Title

Determinants of the supply of informal care to the frail elderly

Date of Award

1993

Degree Type

Dissertation

Degree Name

Doctor of Philosophy (PhD)

Department

Social Sciences

Advisor(s)

Vernon L. Greene

Keywords

caregiving, elderly

Subject Categories

Geriatric Nursing

Abstract

Informal care provided by family and friends is important in maintaining the impaired elderly in the community, reducing their risk of institutionalization, and promoting autonomous living. Thus, this source of care is an important consideration in planning and developing community long-term care policies and programs. The potential of this source of care as a long-term care resource is limited, however, considering the lack of information concerning the relative importance of factors that affect the provision of this type of care.

The purpose of the study is to explore the role of informal caregivers in the care of community-dwelling frail elderly people and to determine the role of predisposing, enabling, and need factors in explaining the variability of care provided.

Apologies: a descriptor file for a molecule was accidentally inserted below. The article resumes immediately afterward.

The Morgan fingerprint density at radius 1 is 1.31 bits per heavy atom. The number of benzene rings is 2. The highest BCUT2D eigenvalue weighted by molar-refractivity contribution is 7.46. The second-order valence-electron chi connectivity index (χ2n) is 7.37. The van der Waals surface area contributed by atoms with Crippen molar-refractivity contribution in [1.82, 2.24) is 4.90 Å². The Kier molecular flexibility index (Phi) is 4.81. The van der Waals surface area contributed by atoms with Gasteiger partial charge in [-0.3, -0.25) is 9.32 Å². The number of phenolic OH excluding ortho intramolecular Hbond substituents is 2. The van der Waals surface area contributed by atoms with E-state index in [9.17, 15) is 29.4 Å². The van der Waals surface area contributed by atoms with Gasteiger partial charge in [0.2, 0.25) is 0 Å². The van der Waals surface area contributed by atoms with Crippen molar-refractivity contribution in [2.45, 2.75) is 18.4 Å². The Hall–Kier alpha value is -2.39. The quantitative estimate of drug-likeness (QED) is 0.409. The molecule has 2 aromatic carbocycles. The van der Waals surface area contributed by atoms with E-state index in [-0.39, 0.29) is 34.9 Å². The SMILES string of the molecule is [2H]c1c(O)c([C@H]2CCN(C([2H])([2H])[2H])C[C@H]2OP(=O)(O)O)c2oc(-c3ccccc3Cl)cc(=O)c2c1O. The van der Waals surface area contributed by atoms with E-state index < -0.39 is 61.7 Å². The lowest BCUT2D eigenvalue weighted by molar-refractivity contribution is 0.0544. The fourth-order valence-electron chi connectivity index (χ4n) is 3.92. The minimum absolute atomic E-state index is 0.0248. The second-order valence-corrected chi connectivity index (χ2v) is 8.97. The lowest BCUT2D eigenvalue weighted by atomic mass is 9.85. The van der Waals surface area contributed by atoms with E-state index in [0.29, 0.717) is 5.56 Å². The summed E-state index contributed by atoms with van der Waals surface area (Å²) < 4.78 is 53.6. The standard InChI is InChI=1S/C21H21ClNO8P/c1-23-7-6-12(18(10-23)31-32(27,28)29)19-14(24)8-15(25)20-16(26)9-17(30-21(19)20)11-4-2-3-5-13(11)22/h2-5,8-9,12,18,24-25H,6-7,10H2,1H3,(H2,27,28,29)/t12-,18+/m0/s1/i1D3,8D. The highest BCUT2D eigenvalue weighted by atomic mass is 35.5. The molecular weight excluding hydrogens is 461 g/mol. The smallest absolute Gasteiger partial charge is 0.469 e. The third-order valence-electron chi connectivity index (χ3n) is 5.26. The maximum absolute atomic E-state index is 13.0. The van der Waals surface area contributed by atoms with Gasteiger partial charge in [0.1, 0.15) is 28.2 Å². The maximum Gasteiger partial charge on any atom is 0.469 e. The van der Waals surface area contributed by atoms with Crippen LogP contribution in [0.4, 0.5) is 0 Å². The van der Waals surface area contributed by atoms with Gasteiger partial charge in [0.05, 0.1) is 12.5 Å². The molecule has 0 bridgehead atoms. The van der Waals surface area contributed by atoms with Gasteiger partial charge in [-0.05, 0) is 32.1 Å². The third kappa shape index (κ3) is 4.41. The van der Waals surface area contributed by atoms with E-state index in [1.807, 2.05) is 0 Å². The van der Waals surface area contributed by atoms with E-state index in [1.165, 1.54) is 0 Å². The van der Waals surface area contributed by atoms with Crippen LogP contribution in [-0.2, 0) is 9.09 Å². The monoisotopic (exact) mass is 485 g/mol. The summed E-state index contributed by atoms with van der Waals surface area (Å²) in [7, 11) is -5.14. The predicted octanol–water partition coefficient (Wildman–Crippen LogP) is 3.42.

This study uses data from the National Long Term Care Channeling Demonstration (NLTCCD) to model, cross-sectionally, informal service provision among caregivers to the frail elderly, using the Andersen behavioral model of health services utilization as an analytical framework. Applicants to the NLTCCD were a relatively frail elderly population assessed to be at high risk of nursing home use. A multivariate prediction model of aggregate assistance was specified and estimated with supply of care (measured as average hours of informal care per day) as the dependent variable.

In predicting informal care supply, all three factors (predisposing, enabling, and need) were found to be influential. Major factors were found to be ethnicity (Hispanic caregivers provided greater levels of care), living arrangements (co-residence resulting in greater care levels), geographic location (rural caregivers providing more care), employment status (with employed caregivers providing less care), and the elder's level of functional disability (greater functional impairment being associated with increasing care). Controlling for the effect of gender (and other factors that could be correlated with gender), the relationship of the caregiver to the elderly care recipient was also important in determining supply.

The results point out the importance of the enabling component of the Andersen model in explaining variability in informal care. Based on study findings, recommendations were made for policy and nursing practice in caring for frail, community-residing elders.

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